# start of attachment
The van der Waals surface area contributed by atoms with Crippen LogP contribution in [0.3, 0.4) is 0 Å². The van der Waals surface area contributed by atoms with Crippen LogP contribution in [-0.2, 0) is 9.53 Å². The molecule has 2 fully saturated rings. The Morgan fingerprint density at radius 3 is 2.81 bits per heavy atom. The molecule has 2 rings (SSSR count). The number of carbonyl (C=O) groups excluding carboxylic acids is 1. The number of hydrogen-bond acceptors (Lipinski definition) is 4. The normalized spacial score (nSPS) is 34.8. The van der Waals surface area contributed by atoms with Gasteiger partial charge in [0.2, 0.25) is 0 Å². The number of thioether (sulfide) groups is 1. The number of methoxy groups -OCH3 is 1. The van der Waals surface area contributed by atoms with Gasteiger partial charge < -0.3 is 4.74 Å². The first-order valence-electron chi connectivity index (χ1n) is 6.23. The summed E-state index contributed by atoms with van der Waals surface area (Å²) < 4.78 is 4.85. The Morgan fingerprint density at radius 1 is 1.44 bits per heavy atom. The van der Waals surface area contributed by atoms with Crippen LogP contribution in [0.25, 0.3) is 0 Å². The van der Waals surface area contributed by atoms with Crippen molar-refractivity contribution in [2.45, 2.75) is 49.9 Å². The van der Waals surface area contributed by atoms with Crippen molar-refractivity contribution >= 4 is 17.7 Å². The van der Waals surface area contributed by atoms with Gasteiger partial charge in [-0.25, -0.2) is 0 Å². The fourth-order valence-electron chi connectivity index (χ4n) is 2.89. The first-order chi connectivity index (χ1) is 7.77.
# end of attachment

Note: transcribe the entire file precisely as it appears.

The van der Waals surface area contributed by atoms with Crippen LogP contribution in [0.3, 0.4) is 0 Å². The van der Waals surface area contributed by atoms with Crippen LogP contribution in [-0.2, 0) is 9.53 Å². The molecule has 2 fully saturated rings. The Morgan fingerprint density at radius 3 is 2.81 bits per heavy atom. The molecule has 2 rings (SSSR count). The number of carbonyl (C=O) groups excluding carboxylic acids is 1. The number of hydrogen-bond acceptors (Lipinski definition) is 4. The normalized spacial score (nSPS) is 34.8. The van der Waals surface area contributed by atoms with Gasteiger partial charge in [0.2, 0.25) is 0 Å². The number of thioether (sulfide) groups is 1. The number of methoxy groups -OCH3 is 1. The van der Waals surface area contributed by atoms with Gasteiger partial charge < -0.3 is 4.74 Å². The first-order valence-electron chi connectivity index (χ1n) is 6.23. The summed E-state index contributed by atoms with van der Waals surface area (Å²) < 4.78 is 4.85. The Morgan fingerprint density at radius 1 is 1.44 bits per heavy atom. The van der Waals surface area contributed by atoms with Crippen LogP contribution in [0.25, 0.3) is 0 Å². The van der Waals surface area contributed by atoms with Crippen molar-refractivity contribution in [2.45, 2.75) is 49.9 Å². The van der Waals surface area contributed by atoms with Crippen molar-refractivity contribution >= 4 is 17.7 Å². The van der Waals surface area contributed by atoms with Gasteiger partial charge in [-0.25, -0.2) is 0 Å². The fourth-order valence-electron chi connectivity index (χ4n) is 2.89. The first-order chi connectivity index (χ1) is 7.77.